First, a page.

Thursday, 28 November 2013

Why Medical School Takes Time?

It takes about 10,000 hours of practice and study to become an expert in a subject. While graduate school typically lasts two years, medical school takes four years to complete. Why does it take so long to earn an MD? Besides extensive lectures and clinical rotations, medical school curriculum prepares you to become a physician, which requires a great deal of study and hands-on practice.

Studies have found that students need research and hands-on clinical experience to succeed as physicians. Simply put: the materials and knowledge needed to succeed in any medical career cannot be limited to less than four years. Less than that and you’ll be woefully unprepared.

After passing the USMLE, students complete 75 weeks of clinical rotations at hospitals in the U.S., Canada, and India. Although each clinical rotation only lasts a few weeks, the time spent during Clinical Sciences is the most crucial to your medical career. The more time spent with different  rotations, the more students can adjust to the latest technological advances in medicine. Students need hands-on experience since the skills they learn during these rotations can’t be taught in a classroom.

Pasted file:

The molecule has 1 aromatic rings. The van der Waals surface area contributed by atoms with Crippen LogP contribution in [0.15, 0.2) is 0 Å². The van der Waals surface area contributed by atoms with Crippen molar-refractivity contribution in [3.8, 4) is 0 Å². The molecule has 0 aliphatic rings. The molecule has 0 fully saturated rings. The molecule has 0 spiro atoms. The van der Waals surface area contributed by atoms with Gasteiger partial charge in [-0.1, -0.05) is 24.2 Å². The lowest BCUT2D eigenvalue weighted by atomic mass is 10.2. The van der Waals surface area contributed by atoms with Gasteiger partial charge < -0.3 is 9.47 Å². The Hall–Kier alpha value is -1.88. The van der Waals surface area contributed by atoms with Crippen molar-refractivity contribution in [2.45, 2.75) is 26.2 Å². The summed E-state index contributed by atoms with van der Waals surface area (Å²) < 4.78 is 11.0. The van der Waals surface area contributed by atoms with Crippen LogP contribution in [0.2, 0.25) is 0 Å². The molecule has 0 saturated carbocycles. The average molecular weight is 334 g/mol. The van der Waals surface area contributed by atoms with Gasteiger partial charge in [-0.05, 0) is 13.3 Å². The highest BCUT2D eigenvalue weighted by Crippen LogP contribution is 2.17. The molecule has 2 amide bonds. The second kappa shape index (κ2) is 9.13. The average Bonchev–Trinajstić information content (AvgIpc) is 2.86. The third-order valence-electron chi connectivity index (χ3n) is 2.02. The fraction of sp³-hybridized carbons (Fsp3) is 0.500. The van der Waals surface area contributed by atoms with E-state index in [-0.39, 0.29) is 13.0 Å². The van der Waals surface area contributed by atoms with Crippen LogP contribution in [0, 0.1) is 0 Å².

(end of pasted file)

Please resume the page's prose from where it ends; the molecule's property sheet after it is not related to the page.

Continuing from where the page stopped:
Every four to eight weeks, students enter different specialties: emergency medicine, surgery, obstetrics-gynecology, psychiatry, neurology, family medicine, and more. Each rotation provides students with knowledge about the situations they will face as physicians. The more experience they gain, the more prepared they are for what their daily lives will be like after they graduate.

When students complete their clinical rotations, they are eligible for graduation. At this point, they will have a comprehensive medical education under their belt. Medical school will give you those 10,000 hours and then some.


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